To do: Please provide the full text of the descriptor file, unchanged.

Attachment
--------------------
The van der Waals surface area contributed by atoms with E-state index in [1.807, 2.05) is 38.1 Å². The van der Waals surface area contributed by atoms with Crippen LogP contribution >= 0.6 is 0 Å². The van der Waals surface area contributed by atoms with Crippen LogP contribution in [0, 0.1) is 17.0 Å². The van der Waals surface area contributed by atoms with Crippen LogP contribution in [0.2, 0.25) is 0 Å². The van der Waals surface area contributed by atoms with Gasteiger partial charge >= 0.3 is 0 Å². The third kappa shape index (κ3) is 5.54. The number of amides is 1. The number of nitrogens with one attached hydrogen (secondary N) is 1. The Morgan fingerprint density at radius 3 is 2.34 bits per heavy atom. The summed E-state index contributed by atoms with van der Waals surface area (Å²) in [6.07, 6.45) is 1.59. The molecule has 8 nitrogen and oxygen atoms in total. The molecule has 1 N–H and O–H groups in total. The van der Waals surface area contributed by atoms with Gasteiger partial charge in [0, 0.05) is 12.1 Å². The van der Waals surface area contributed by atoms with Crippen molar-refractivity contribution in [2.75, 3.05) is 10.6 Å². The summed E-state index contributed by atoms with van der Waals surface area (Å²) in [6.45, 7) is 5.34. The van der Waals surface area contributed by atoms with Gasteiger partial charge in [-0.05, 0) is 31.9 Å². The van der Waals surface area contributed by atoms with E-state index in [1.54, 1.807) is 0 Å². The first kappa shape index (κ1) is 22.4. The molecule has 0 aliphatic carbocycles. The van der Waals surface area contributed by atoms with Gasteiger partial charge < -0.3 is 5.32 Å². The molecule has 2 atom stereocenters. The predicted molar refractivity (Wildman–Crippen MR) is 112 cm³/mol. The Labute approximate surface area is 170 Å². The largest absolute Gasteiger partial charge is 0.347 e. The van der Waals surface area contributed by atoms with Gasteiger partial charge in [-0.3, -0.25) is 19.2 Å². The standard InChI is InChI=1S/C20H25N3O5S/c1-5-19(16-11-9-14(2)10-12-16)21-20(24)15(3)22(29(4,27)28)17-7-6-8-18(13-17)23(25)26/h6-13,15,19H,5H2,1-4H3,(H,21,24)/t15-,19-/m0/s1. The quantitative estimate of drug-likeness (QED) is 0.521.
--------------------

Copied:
The van der Waals surface area contributed by atoms with E-state index in [1.807, 2.05) is 38.1 Å². The van der Waals surface area contributed by atoms with Crippen LogP contribution >= 0.6 is 0 Å². The van der Waals surface area contributed by atoms with Crippen LogP contribution in [0, 0.1) is 17.0 Å². The van der Waals surface area contributed by atoms with Crippen LogP contribution in [0.2, 0.25) is 0 Å². The van der Waals surface area contributed by atoms with Gasteiger partial charge >= 0.3 is 0 Å². The third kappa shape index (κ3) is 5.54. The number of amides is 1. The number of nitrogens with one attached hydrogen (secondary N) is 1. The Morgan fingerprint density at radius 3 is 2.34 bits per heavy atom. The summed E-state index contributed by atoms with van der Waals surface area (Å²) in [6.07, 6.45) is 1.59. The molecule has 8 nitrogen and oxygen atoms in total. The molecule has 1 N–H and O–H groups in total. The van der Waals surface area contributed by atoms with Gasteiger partial charge in [0, 0.05) is 12.1 Å². The van der Waals surface area contributed by atoms with Crippen molar-refractivity contribution in [2.75, 3.05) is 10.6 Å². The summed E-state index contributed by atoms with van der Waals surface area (Å²) in [6.45, 7) is 5.34. The van der Waals surface area contributed by atoms with Gasteiger partial charge in [-0.05, 0) is 31.9 Å². The van der Waals surface area contributed by atoms with E-state index in [1.54, 1.807) is 0 Å². The first kappa shape index (κ1) is 22.4. The molecule has 0 aliphatic carbocycles. The van der Waals surface area contributed by atoms with Gasteiger partial charge < -0.3 is 5.32 Å². The molecule has 2 atom stereocenters. The predicted molar refractivity (Wildman–Crippen MR) is 112 cm³/mol. The Labute approximate surface area is 170 Å². The largest absolute Gasteiger partial charge is 0.347 e. The van der Waals surface area contributed by atoms with Gasteiger partial charge in [-0.3, -0.25) is 19.2 Å². The standard InChI is InChI=1S/C20H25N3O5S/c1-5-19(16-11-9-14(2)10-12-16)21-20(24)15(3)22(29(4,27)28)17-7-6-8-18(13-17)23(25)26/h6-13,15,19H,5H2,1-4H3,(H,21,24)/t15-,19-/m0/s1. The quantitative estimate of drug-likeness (QED) is 0.521.